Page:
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The Global Positioning System for the Geosciences: Summary and Proceedings of a Workshop on Improving the GPS Reference Station Infrastructure for Earth, Oceanic, and Atmospheric Science Applications 3 Remote Sensing of the Atmosphere SYNOPSIS OF PROCEEDINGS The papers presented in this session describe several exciting opportunities for atmospheric remote sensing using GPS. These applications are enabled either by observing the GPS signal after it has passed through the Earth's atmosphere using a ground-based receiver or observing the signal after it has passed through the limb of the Earth's atmosphere using a receiver on board a satellite positioned in low-earth orbit. Both cases rely on data received from GPS networks to enhance and refine the data collected by individual ground-based or space-based receivers. Properties of the atmosphere that can be measured include precipitable water vapor; integrated water vapor and total electron content along GPS signal paths; atmospheric refractivity; temperature, water vapor, atmospheric pressure, and ionospheric electron density; and scintillation of the ionosphere. Using GPS to observe atmospheric refractivity was the subject of several presentations. Ronald McPherson discussed the potential use of GPS-based refractivity data for weather detection and prediction. He explained that until recently, data assimilation systems used for numerical weather prediction models required separate profiles of atmospheric temperature and water vapor. Refractivity, which is a combined measure of atmospheric pressure, temperature, and water vapor, was not directly useful. However, with new data assimilation techniques used by the National Center for Environmental Prediction, refractivity data may be used directly. Dr. McPherson also explained that the National Weather Service's observing system of the future will be user-driven, rather than instrument or advocate-driven. The challenge will be to develop new observing technologies that can fill existing gaps at lower cost than current observational technologies, such as radiosondes1 and polar and geostationary satellites. GPS-based observations of refractivity may prove to be a cost-effective option. A group of authors led by Richard Anthes discussed how GPS limb sounding or occultation methods can be used to obtain very accurate profiles of atmospheric refractivity. The preliminary data presented were obtained from the GPS/Meteorology (GPS/MET) experiment, which was launched into low Earth orbit on board the Microlab-1 satellite in April 1995. Comparisons of the temperature component of this data to information obtained from radiosondes reveals a correlation as good as ± 1°C in some portions of the atmosphere. The ground-based GPS network needed to support a future constellation of space-based GPS/MET sensors was discussed in a paper presented by Michael Exner, along with a description of data processing and communications requirements. Climatologists recognize that water vapor is an important greenhouse gas in the atmosphere that is related in complex ways to anthropogenically-caused global warming. Judith Curry and Peter Webster discussed two programs related to the global hydrological cycle and the modeling of the coupled earth climate system. These programs are the Global Energy and Water Cycle Experiment Water Vapor Program and the Atmospheric Radiation Measurement Program. Global measurements of precipitable water vapor and its variability are essential for both programs. According to the authors, GPS has great potential for contributing to the global measurement of precipitable water vapor in remote areas where there are no radiosondes, in moist equatorial oceanic regions where algorithms based on passive microwave observations do not presently match data derived from ship-launched radiosondes, and in very dry polar regions where passive microwave techniques cannot be used because of ice cover. The measurement of precipitable water vapor is also important for regional and local hazardous weather detection and forecasting. One approach to designing a forecasting system utilizing GPS-derived data was discussed by Larry Cornman. The GPS-based measurement of precipitable water vapor is accomplished by ground-based GPS receivers that estimate the signal delay caused by the atmosphere along the signal path from observed GPS satellites to the receiver. The component of this delay caused by precipitable water vapor can only be determined by the interferometric combination of measurements from two or more reference sites to eliminate other effects, such as SA, multipath, ionospheric propagation, and orbital positioning errors. Additional surface-based meteorological data are also required. The site, network, and data requirements were discussed by Thomas Runge and Fred Solheim. 1   A radiosonde is a balloon-borne instrument used for the simultaneous measurement and transmission of meteorological data, such as atmospheric pressure, temperature, and humidity.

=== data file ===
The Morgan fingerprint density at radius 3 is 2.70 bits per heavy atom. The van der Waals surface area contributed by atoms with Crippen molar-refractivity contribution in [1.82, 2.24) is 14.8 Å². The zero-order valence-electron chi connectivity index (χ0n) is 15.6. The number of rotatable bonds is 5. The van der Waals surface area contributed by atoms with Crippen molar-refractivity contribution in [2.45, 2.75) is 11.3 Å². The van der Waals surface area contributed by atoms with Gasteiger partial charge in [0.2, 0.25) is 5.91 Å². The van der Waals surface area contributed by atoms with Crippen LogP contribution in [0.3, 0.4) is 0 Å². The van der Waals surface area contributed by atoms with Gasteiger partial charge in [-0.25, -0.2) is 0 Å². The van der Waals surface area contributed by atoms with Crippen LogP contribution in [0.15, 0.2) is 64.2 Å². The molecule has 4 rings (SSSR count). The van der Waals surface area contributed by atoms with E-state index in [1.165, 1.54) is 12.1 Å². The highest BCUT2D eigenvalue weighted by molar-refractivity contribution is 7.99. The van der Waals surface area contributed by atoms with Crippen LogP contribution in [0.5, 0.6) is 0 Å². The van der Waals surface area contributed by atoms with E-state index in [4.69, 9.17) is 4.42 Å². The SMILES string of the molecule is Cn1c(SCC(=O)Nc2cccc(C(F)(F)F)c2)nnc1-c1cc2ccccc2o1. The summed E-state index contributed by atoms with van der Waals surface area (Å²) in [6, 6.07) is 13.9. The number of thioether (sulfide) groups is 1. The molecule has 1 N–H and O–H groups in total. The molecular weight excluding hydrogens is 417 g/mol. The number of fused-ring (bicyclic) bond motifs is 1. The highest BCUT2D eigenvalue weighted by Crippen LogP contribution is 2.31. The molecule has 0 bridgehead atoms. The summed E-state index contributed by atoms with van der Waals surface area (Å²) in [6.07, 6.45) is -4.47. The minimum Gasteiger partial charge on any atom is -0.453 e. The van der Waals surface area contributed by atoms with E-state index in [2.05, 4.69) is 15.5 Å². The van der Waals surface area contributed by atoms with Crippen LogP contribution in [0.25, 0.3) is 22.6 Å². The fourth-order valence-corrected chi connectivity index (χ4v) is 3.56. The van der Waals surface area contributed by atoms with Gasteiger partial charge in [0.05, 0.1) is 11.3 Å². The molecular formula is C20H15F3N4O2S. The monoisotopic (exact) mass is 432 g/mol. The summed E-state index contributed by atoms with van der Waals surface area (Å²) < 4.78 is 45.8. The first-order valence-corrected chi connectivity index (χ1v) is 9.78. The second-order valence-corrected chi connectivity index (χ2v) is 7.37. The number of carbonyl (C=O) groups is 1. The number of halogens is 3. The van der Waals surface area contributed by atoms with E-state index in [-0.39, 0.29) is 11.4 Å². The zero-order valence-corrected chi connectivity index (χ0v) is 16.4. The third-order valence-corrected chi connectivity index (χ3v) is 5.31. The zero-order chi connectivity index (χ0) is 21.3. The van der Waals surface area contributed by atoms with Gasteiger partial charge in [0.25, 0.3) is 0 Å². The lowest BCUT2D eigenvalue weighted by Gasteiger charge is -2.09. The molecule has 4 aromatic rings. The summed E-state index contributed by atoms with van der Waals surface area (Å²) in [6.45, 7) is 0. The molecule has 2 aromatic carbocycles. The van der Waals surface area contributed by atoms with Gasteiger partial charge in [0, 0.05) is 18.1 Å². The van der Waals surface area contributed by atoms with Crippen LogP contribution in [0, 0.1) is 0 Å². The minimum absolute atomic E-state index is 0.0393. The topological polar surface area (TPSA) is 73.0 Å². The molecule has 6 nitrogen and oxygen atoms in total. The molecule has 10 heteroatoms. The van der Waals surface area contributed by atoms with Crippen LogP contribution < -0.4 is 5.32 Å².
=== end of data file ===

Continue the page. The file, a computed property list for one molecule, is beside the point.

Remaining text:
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The Global Positioning System for the Geosciences: Summary and Proceedings of a Workshop on Improving the GPS Reference Station Infrastructure for Earth, Oceanic, and Atmospheric Science Applications Measuring the scintillation, electron density, and total electron content of the ionosphere is important to both atmospheric research and forecasting the ionosphere's effect on electric power grids and space-based activities, such as communications, manned space flight, ballistic missile early warning, and, potentially, ballistic missile defense. David Anderson discussed global ionospheric specification and forecasting and the Parameterized Real-time Ionospheric Specification Model (PRISM), the primary tool for integrating data from a number of satellite-based and ground-based measurement systems. PRISM forecasts the ion and electron density profile of the ionosphere from 90 to 1600 kilometers altitude on a grid spacing of 2 degrees latitude and 5 degrees longitude. The auroral boundary and altitude of the high latitude ionospheric trough are also identified. The PRISM code is driven with near-real-time data from a network of ground-based GPS receivers as well as other sensors. Characterizing the properties of the ionosphere using GPS and other sensors will also improve the accuracy of GPS-based navigation. Next to SA, ionospheric delay is the greatest source of error for a single frequency GPS receiver.2 Therefore, the FAA's WAAS is being designed to broadcast ionospheric error corrections to its users. Yi-chung Chao described research at Stanford University to design an accurate model for estimating these corrections. . At the heart of the model is an interfrequency bias calibration algorithm that separates interfrequency bias from the actual ionospheric delay observed by dual-frequency reference station receivers that will be part of the WAAS network. WORKING GROUP DISCUSSIONS GPS-based remote sensing produces data about the atmosphere itself as well as data that can be used to increase the accuracy of positioning information used by geophysical researchers. Therefore, the remote sensing working group was comprised of both atmospheric researchers interested in numerical weather prediction, local weather forecasting, climate monitoring, and space weather (ionospheric scintillation, electron density, and total electron content); and geophysical researchers who study crustal deformations related to earthquakes and volcanic activity. The working group began by discussing opportunities for atmospheric scientists to apply GPS-derived data to their work, which ranges from short-range weather forecasting to research associated with water vapor distributions on global scales and time scales ranging from seasonal to decadal. A ground-based receiver with a collocated meteorological station, which adds perhaps $30,000 to $50,000 to the cost of the installation, can potentially provide continuous measurements of precipitable water vapor with accuracies on the order of 1 to 2 millimeters out of typically measured total values of 20 to 50 millimeters of equivalent water content. Continuous observations have the potential to improve short term, small scale weather forecasts and to monitor climate variables globally over land. As the resolution of North American numerical weather prediction models approaches 10 kilometers, higher spatial and temporal resolution in the initial data fields will be needed. GPS ground-based observations offer this potential. It also was noted that the global change and climate communities should be apprised, as soon as possible, of the potential opportunities GPS offers. The group agreed that GPS observations should be considered as one of the variables to be measured as part of the Global Climate Observing System. The group also discussed the need for global measurements for weather, space weather, and climate applications. International cooperation to make ground-based GPS observations acquired in countries outside the United States available to the global climate research and operational weather forecasting communities was suggested as a topic for future study. If the necessary cooperation cannot be fostered, the group decided that space-based approaches, such as GPS/MET, may offer a useful and cost-effective alternative to ground-based observations. However, both ground- and space-based GPS sensing systems must offer cost and performance advantages over existing approaches in order to play an important role in the weather and climate observing system of the future. Geophysical applications are moving to real-time operational needs, both in the case of ionospheric delay and signal delays caused by tropospheric water vapor. The time delay of a GPS signal due to water vapor is small compared to time delays caused by ionospheric propagation effects. However, water vapor can induce larger errors than those resulting from uncertainties in GPS orbits. Therefore, all sources of error in GPS measurements must be characterized. Corrections based on these errors must be computed quickly and must be accurate. Related data handling and distribution systems must improve accordingly in order to provide better spatial resolution for 2   Because the total electron content of the ionosphere has large diurnal variations and large variations over the 11-year solar cycle, signal delays for single frequency GPS receivers can vary widely. A typical SPS (Standard Positioning System) receiver has an algorithm that can remove about 50 percent of the ionospheric error, leading to an error ranging from less than 1 meter to 35 meters. However, 7 meters is often used as an average error value.